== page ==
If Then Else Shorthand in C#

Sometimes you need to use “If Then Else” logic on something really simple, but all those brackets and parentheses are ugly and confusing. So instead use some fancy shorthand!

In this example I want to display the top 5 items in my array, but if my array is less than 5 items long I want to show all of the items up to the length of my array. (Otherwise I’d get an “index out of bounds” error for trying to access array items that don’t exist.)

int showTopEntries = 5;

showTopEntries = showTopEntries >= totalEntries ? totalEntries : showTopEntries;

This reads as: If 5 is greater than or equal to my array’s length, then use my array’s length, else use 5.

Your significant other is gonna’ be really impressed with this bit of code! Well, unless your significant other is also a programmer… then my sarcasm is lost. :/

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16 Responses to If Then Else Shorthand in C#

  1. sam says:

    What if i dont want the else?


    showTopEntries = showTopEntries >= totalEntries ? totalEntries

    is there a way to get that to work?

  2. j says:

    If you don’t want an ‘else’ in the statement, just set the ‘else’ portion to the value of the original variable. In that case, if something is true it gets set to a new value, otherwise it stays the same.


    int a = 0;
    int b = 10;
    a = b > 100 ? b : a;

  3. Janus007 says:

    showTopEntries = showTopEntries >= totalEntries ?? totalEntries


    • Anderlan says:

      This (“??”) is the null coalescing operator, and my VS is telling me that it does not work on a boolean on the left. This makes sense to me. What are you talking about, because I really want it to be true.

      It makes sense to have a shortcut without the else. I feel like I should use normal notation when I don’t have an else because with the condensed if/else the else statement seems like it would be performed.

      It would probably be pre-compiled out, but it still bothers me. MS, please throw in a version of this without the else just to amuse me.

      • Maybe says:

        Maybe you dont have the not-else feature because it will work in the then-else way

        int X = 8 < 0 ? 1 : 2;
        MessageBox.Show(X.ToString());// (X =2)

        (this one: int X = 8 < 0 ? 1 : X; also is pointless)

        But if you dont have an else… you will have an unasigned variable… so… am not shure how does C# handles that, but am pretty sure that makes some kind of runtime error… or at least, at the coder's logic, a very fucking bad coding practice… maybe in order to avoid that (what may or may not be a noticable mistake, depending on if you are asigning or reasigning the value of the variable) they did not added this…

        Btw thanks for the notation, as i said, i dont like to use this one… but… some times is particulary useful…

  4. Shashi says:

    It doesnt work in the followng scenario

    showtopEntries = reader[“showTopentries”] == DbNull.Value ? null : Convert.ToInt32(reader[“showTopEntries”])

    • Tyler Cash says:

      I typically do not reply to posts on any website whatsoever but your scenario may lead others to infer that the authors post is not a viable and effective option, where in fact it indeed is.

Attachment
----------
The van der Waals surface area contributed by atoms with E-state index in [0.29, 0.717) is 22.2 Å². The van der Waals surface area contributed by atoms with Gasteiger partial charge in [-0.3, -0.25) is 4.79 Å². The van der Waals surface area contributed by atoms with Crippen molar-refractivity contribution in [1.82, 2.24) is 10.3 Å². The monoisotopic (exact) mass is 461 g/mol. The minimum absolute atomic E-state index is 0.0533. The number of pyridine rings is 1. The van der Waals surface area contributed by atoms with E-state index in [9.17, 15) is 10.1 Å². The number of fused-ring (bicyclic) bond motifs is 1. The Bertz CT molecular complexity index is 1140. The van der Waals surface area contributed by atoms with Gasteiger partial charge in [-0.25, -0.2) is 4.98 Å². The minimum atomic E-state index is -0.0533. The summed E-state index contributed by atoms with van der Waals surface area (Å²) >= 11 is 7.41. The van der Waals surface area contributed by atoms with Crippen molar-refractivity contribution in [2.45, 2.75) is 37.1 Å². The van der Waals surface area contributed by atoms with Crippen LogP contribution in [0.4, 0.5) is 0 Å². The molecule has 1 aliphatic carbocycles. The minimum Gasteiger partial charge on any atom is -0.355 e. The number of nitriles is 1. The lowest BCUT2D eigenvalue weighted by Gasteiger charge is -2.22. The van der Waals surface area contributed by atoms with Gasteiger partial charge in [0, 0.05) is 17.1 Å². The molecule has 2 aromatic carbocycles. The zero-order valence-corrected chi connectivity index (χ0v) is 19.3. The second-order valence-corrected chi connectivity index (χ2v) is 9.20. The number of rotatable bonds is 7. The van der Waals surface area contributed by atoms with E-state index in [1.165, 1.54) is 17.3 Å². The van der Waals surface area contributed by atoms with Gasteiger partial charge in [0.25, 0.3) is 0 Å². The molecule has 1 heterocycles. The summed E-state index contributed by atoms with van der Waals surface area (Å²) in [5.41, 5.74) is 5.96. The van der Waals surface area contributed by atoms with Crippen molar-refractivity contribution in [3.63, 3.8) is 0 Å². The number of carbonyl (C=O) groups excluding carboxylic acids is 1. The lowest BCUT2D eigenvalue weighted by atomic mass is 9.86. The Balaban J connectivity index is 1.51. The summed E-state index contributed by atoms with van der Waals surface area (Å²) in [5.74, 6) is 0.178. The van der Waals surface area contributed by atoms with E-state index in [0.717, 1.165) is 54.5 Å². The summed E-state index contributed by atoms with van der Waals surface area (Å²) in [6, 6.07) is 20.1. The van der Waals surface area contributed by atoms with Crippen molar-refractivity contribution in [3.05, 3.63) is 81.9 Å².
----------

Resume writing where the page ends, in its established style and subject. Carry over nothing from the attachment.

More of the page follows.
There are a couple problems with your posted scenario:
      showtopEntries = reader[“showTopentries”] == DbNull.Value ? null : Convert.ToInt32(reader[“showTopEntries”])
      1. I am assuming that you have declared showtopEntries as an Integer as you are converting one of the conditions to an Integer. Based on that assumption, you will not be able to implicitly assign a null value to an Integer as an Integer is a value type. One could assign null to a reference type such as a string. In C# a null value is the absence of anything and therefore not a value.
      2. I realize that the author of this post has a typo within the declaration of the initial Integer, showTopeEntries where it should state showTopEntries. That said, C# is still a case sensitive language so if you mirrored the example above and remedied the typo, you will still need to ensure that the case is correct.
      If you require an Integer as the result try the following scenario: int intShowTopEntries;
      intShowTopEntries = reader[“showTopEntries”] == DbNull.Value ? 0 : Convert.ToInt32(reader[“showTopEntries”]);
      If you require for example a string as the result try the following scenario: string ShowTopEntries;
      ShowTopEntries = reader[“showTopEntries”] == DbNull.Value ? null : reader[“showTopEntries”].ToString();

  5. Ruben says:

    How can I write this shorter?
    if (min > 0)
    Data[2] = 0x00;
    else {
    Data[2] = 0x01;
    I Tried
    Data[2] = (min > 0) ? 0x00 : oxo1;

    The Data array is Byte and min is integer. It should not be a problem. but in the short form it is not working.
    Any ideas?

  6. Mike K says:

    Sashi does have a point. In the following scenario the Thing1 property is nullable, and therefore does allow a null value. The tradition if/else works here but the shorthand version will give you an error.

    public class Stuff
    public Stuff( DataRow dr )
    if( Convert.IsDBNull( dr[“thing1”] ) )
    Thing1 = null;
    Thing1 = Convert.ToInt32( dr[“thing1”] );

    Thing2 = Convert.IsDBNull( dr[“thing2”] ) ? null : dr[“thing2”].ToString();

    int? Thing1 { get; set; }
    string Thing2 { get; set; }

  7. Radu says:

    Just avoid the shorthand version as much as possible. Especially if you don’t need the else. What point is there to assign a value to its self. Avoid redundant operations and keep the code clean and easy to understand, at all times!

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